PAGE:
The two-part Conference was split up into sections: the first part with all delegates at Oxford, the second portion with schools separating into 4 different locations. Hackley students were going to Wales, and the last portion was added on for Hackley students in London.

At Oxford, each day there were several speakers from different walks of life that came to talk about sustainability and their life experiences. Emily Penn, Marine Biologist and explorer spoke about her time sailing and her hunt for ocean plastics. Ben Forbes, an avid hiker and mountain climber, talked about his journey from loving adrenaline and climbing the highest mountains in the world to how he lost his ability to walk following a motorcycling accident. An Oxford professor even spoke about the climate change epidemic and the exact science behind what is happening in the world with the consumption of fossil fuels and how cutting individual carbon emissions makes no difference as individuals, but even difference as a community.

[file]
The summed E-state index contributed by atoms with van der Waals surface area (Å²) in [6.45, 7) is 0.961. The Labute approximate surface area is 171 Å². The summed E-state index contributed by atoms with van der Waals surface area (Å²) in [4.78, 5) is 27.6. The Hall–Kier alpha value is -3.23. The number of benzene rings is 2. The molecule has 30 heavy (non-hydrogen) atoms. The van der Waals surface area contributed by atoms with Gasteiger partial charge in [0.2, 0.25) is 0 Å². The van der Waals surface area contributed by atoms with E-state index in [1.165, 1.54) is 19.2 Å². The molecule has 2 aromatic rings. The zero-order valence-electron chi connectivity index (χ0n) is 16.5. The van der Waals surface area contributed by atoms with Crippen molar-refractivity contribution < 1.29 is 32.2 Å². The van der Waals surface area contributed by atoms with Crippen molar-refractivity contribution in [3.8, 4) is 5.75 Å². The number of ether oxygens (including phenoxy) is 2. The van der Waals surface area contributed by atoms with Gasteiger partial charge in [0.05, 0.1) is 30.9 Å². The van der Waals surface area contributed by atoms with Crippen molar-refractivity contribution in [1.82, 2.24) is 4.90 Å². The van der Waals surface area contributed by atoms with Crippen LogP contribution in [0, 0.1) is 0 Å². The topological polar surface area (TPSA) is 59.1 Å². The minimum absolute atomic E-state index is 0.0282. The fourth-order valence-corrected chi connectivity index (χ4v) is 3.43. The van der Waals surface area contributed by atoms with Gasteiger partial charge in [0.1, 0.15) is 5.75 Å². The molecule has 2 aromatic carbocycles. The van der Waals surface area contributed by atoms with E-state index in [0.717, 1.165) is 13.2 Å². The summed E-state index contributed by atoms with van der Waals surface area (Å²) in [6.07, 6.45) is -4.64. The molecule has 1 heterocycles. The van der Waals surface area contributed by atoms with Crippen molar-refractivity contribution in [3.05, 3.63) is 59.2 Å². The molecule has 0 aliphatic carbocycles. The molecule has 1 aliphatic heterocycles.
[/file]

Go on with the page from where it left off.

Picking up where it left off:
These speakers were only some highlights from the conference. To hear these speakers, all 800+ delegates gathered in a theater that was a ten-minute walk from campus and would then come back to talk in their baraza groups; these are these little pods made up of delegates from each place. Hackley students were split up into different groups where they would talk about speakers and how this relates to our own community. One of the Hackley delegates, senior Teddy Roberts said that “hearing the varying opinions from people coming from wide range cultures, backgrounds, and countries was really inspiring and eye-opening.”
In addition to speakers, there were also special events that were held explicitly throughout our college. One of these events that was a fan favorite of all delegates was the Cultural Evening. This was basically a talent show, where each school had the opportunity to get on stage and showcase something about their culture. There were dances in traditional attire, original songs performed, and one school even performed karate. Students said that it was really challenging to get out of their comfort zones, especially given the number of people in the audience. However, the crowd was extremely supportive and cheered enthusiastically for each of the performances – giving each one a spirited standing ovation and their full attention. Highlights from this evening included South African rainboot-dancing, Armenian step dancing, and Indian dances with vibrant attire.